So, I would have to assume if you were using the BB7 Road with your 287Vs and Tektro V-brake levers you, (a) had some short lever travel & massive mechanical advantage / brake clamping, (b) simply allowed for a lot of pad clearance at the rotor to off-set the high M/A of the V-brake levers or, (c) used a Travel Agent in it's 'b' configuration to reduce the M/A of the lever pull. My guess would be (b), which netted you performance that would be similiar to someone running STI / Ergo levers with a Travel Agent in it's 'a' configuration & a BB7 Road.

  20. #20
    hors category TandemGeek's Avatar
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    Quote Originally Posted by joe@vwvortex View Post
    Prep is critical in painting but if the right paint is used and it's done correctly - there should be no problem with it.
    What he said... OR, (a) plan ahead next time and buy components based on their color, (b) make friends with someone who does anodizing and/or powdercoating, (c) or don't spend so much time looking at your bike.

  21. #21
    hors category TandemGeek's Avatar
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    Quote Originally Posted by 2592 View Post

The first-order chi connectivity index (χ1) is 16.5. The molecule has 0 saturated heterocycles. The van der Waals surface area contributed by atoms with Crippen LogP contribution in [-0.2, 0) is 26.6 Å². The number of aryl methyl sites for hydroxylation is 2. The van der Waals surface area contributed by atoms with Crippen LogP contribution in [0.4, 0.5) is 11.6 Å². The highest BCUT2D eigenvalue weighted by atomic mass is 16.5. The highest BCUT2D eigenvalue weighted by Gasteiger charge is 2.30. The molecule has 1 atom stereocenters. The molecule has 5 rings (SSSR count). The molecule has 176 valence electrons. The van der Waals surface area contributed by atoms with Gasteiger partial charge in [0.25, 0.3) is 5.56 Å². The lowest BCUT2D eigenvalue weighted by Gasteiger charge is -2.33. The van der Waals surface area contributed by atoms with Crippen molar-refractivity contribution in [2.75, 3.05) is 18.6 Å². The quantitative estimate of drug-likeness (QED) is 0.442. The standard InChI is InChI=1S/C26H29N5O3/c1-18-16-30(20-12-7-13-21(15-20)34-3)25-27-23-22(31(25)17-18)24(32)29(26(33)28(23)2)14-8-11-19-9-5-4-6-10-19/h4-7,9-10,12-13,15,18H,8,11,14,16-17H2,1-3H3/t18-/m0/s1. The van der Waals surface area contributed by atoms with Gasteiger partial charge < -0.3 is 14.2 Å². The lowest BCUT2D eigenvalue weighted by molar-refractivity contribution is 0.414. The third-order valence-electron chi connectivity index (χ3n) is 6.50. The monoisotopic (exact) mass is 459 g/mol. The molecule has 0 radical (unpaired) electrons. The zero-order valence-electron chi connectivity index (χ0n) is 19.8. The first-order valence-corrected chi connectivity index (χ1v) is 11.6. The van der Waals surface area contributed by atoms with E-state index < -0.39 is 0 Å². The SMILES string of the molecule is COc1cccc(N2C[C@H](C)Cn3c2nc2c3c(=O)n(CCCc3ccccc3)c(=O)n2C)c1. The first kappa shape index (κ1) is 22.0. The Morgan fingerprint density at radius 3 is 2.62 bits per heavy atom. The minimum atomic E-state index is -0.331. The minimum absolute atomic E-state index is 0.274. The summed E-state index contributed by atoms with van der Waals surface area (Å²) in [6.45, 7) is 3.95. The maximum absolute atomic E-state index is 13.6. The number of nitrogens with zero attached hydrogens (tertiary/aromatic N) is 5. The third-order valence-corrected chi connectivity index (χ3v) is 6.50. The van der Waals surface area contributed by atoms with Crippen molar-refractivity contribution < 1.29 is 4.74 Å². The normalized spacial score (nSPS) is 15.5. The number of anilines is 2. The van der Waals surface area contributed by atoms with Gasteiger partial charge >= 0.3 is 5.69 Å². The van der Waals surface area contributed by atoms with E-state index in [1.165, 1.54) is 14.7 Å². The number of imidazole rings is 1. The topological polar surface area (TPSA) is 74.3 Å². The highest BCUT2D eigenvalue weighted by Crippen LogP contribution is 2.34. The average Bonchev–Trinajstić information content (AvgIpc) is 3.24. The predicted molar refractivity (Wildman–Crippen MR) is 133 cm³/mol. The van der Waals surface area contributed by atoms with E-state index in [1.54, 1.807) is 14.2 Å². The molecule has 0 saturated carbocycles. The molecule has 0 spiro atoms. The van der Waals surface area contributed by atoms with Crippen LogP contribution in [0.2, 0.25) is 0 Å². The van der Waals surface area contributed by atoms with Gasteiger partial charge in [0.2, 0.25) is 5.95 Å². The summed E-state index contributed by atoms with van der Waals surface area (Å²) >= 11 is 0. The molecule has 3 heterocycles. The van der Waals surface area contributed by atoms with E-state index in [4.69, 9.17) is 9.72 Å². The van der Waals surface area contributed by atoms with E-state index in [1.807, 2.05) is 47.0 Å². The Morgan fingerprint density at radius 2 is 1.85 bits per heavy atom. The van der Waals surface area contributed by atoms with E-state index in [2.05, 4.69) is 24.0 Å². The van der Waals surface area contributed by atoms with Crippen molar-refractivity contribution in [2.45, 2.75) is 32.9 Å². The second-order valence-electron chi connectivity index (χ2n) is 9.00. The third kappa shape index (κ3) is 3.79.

I do have a advance gizmo that came with the stock bike.
    So long as the Travel Agent or a BPB is in the cable run to modify the mechanical advantage of the lever, either the BB7 MTN or BB7 Road will work. After all, BB7s were originally available and found their way onto tandems early on only as a MTN version. The Road version came out later and eliminated the need for klugy solutions... we sort of. Booster springs and careful attention to the cable runs, housing stiffness, rotor trueness and brake pad clearance / set-up were and still are critical to good performance without rotor rub.

  22. #22
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    Quote Originally Posted by TandemGeek View Post
    Based on following this issue for over a decade, personal experience and discussions with the folks in the industry three reasons seem to rise to the top: